Find One, Get Two Free: the latest discoveries on offer from SOHO
(August 12, 2020)
On the left, an animation of the comets (click on it to view larger size). On the right, a still shot identifying the comet and the fragments. Credits: ESA/NASA/SOHO/Karl Battams
Movie: LASCO C3 (compilation) (MP4, 61M)
UPDATE (31 Aug 2020): COMETS HAVE BEEN NAMED!
The Minor Planet Center (MPC) published the comet designations (see details here) as follows:
SOHO-4049 == C/2020 P4-A (SOHO)
SOHO-4050 == C/2020 P4-B (SOHO)
SOHO-4052 == C/2020 P4-C (SOHO)
First appearances can be deceiving, and one of the latest comet discoveries by SOHO is the perfect example of that!
SOHO is no stranger to discovering new comets - via the NASA-funded Sungrazer Project, the observatory has discovered over 4,000 previously unknown comets since launch in 1995. Most of SOHO's comet discoveries can be categorized into families, or groups, the most famous being the "Kreutz" sungrazer group which accounts for over 85% of the Project discoveries. Only around 4% -some 175 comets- do not appear to belong to any known group or comet family. However, these are often among the most interesting comets and this most recent discovery -SOHO's 4,049th comet- was no exception!
The comet was first spotted on August 5th, 2020, by amateur astronomer Worachate Boonplod. At discovery, it was just a tiny faint smudge near the edge of the C3 coronagraph images recorded SOHO's Large Angle Spectrometric Coronagraph (LASCO) instrument. As it neared the Sun over the next day or so, the smudge became increasingly elongated, ultimately hinting that it may be two comets pretending to be one!
This was confirmed as the comets entered the narrower field of view of the LASCO C2 camera, where the improved resolution confirmed that not only was this more than one comet, it was actually THREE comets! The two main components are easy to spot, with the third a very faint, diffuse fragment following alongside the leading piece.
The comet also showed up in images from the Heliospheric Imager (HI-1) camera on NASA's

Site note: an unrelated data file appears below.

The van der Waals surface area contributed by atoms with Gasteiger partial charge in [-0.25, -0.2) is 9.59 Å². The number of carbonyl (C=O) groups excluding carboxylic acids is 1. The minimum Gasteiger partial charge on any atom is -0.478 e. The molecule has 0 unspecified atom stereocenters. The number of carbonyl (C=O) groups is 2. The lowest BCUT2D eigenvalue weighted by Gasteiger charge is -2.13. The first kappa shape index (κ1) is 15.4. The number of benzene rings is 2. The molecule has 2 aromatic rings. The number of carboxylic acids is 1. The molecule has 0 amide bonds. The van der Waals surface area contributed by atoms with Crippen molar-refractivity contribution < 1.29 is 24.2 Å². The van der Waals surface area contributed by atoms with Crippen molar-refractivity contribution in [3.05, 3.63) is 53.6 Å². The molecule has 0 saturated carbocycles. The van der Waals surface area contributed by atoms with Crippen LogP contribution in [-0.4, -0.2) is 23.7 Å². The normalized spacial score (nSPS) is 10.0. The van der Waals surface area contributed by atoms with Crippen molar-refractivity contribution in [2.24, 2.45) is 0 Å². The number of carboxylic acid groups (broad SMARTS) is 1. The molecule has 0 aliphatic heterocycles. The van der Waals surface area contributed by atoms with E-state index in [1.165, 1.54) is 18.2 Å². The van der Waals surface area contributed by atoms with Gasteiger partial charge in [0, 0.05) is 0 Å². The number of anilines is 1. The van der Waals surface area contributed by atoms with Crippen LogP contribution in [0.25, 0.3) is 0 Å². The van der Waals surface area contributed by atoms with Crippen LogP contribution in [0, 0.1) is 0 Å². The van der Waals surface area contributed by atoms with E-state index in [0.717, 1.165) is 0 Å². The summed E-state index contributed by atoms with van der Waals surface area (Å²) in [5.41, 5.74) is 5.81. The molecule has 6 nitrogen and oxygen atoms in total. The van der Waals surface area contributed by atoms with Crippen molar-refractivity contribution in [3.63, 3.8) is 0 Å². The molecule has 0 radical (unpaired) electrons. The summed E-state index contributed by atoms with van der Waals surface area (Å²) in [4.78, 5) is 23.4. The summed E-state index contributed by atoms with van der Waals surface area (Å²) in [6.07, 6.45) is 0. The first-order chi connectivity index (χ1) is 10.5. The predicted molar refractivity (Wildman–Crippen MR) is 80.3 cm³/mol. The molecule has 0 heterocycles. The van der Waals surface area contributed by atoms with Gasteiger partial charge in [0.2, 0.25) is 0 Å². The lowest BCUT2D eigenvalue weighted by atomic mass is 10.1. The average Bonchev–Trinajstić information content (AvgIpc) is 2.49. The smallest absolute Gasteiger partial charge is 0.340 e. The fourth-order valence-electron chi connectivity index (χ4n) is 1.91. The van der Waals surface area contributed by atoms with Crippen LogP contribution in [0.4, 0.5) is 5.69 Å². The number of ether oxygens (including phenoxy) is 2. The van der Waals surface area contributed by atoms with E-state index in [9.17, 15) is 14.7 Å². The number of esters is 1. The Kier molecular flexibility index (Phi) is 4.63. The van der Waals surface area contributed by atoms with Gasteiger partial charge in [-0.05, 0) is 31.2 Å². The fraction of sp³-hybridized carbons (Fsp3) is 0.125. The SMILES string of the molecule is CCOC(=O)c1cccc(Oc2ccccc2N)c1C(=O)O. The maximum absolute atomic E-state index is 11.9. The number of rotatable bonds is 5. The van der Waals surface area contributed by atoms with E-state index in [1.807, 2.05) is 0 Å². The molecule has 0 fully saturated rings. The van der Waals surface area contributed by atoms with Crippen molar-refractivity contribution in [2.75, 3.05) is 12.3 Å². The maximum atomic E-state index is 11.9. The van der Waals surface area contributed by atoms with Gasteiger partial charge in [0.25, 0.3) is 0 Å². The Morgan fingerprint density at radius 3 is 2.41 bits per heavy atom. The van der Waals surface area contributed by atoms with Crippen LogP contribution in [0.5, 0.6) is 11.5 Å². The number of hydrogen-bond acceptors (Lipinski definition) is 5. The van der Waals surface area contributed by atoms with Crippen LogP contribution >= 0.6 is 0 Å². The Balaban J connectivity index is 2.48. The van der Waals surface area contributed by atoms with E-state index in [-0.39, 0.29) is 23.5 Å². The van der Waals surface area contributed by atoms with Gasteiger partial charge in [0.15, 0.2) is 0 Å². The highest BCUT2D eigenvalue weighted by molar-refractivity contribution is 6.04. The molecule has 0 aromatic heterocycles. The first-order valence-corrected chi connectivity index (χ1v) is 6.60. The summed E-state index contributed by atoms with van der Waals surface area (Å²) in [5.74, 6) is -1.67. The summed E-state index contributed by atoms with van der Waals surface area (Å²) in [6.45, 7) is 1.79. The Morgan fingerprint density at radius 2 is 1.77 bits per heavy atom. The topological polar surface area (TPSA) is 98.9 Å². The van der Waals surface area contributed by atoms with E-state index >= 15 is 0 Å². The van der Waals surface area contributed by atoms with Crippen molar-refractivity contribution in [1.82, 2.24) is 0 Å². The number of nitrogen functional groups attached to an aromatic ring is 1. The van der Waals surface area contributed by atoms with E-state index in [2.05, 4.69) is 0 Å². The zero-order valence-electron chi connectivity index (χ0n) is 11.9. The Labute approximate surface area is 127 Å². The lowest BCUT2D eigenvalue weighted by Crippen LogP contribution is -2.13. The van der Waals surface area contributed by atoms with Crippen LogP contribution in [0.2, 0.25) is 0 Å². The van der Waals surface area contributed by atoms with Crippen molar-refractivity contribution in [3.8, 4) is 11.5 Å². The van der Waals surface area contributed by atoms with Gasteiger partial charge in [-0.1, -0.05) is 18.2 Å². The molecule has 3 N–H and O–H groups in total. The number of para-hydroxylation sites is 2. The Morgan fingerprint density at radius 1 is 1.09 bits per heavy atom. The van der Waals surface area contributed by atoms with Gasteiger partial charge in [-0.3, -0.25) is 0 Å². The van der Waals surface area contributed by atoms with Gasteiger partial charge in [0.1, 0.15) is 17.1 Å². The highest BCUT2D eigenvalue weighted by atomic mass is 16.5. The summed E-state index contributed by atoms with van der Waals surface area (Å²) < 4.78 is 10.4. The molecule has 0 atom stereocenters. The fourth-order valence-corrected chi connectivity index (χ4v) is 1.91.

STEREO mission, sporting a long dynamic tail that we see interacting with the solar wind
in these processed images from August 5-9, 2020.
Click on the animation to view larger size or view/download the MP4 version (6.4M).
DID YOU KNOW ? While it is the duty of the Sungrazer Project to record the comets and astrometric observations, declaration of their orbit and their official name is the sole responsibility of the International Astronomical Union's Minor Planet Center (MPC). The MPC is the official worldwide organization in charge of collecting observational data for minor planets (such as asteroids), calculating their orbits and publishing this information via the Minor Planet Circulars.
It's actually not that unusual for SOHO to observe close pairs of comets - we see it quite frequently with the Kreutz sungrazers. But it is extremely rare that we see a "non-group" comet like this.
The SOHO comet-cluster has since moved further from the Sun and faded from sight, and is unlikely to be visible from Earth except perhaps in the most powerful of ground-based telescopes. Its fragmentation probably happened quite recently, exposing lots of primitive volatile ices and gases to the intense sunlight and leading to it becoming quite bright in the LASCO cameras. Unfortunately, the prognosis for small fragmenting comets like this is not good. This was probably this comet's first and last pass by the Sun, as it has likely now crumbled away entirely. But SOHO will continue to keep watching the Sun, and waiting for our next special cometary offering to come along.
The International Astronomical Union's (IAU) Minor Planet Center (MPC) is the organization which will determine its orbit and its official designation. We hope to have this information by early next week and we will also update this page.
By Karl Battams
Manager of NASA's citizen science Sungrazer Project.
SOHO began its Solar Pick as a "Weekly Pick" some time after sending a weekly image or video clip to the American Museum of Natural History (Rose Center) in New York City. There, the SOHO Solar Pick is displayed with some annotations on a large plasma display.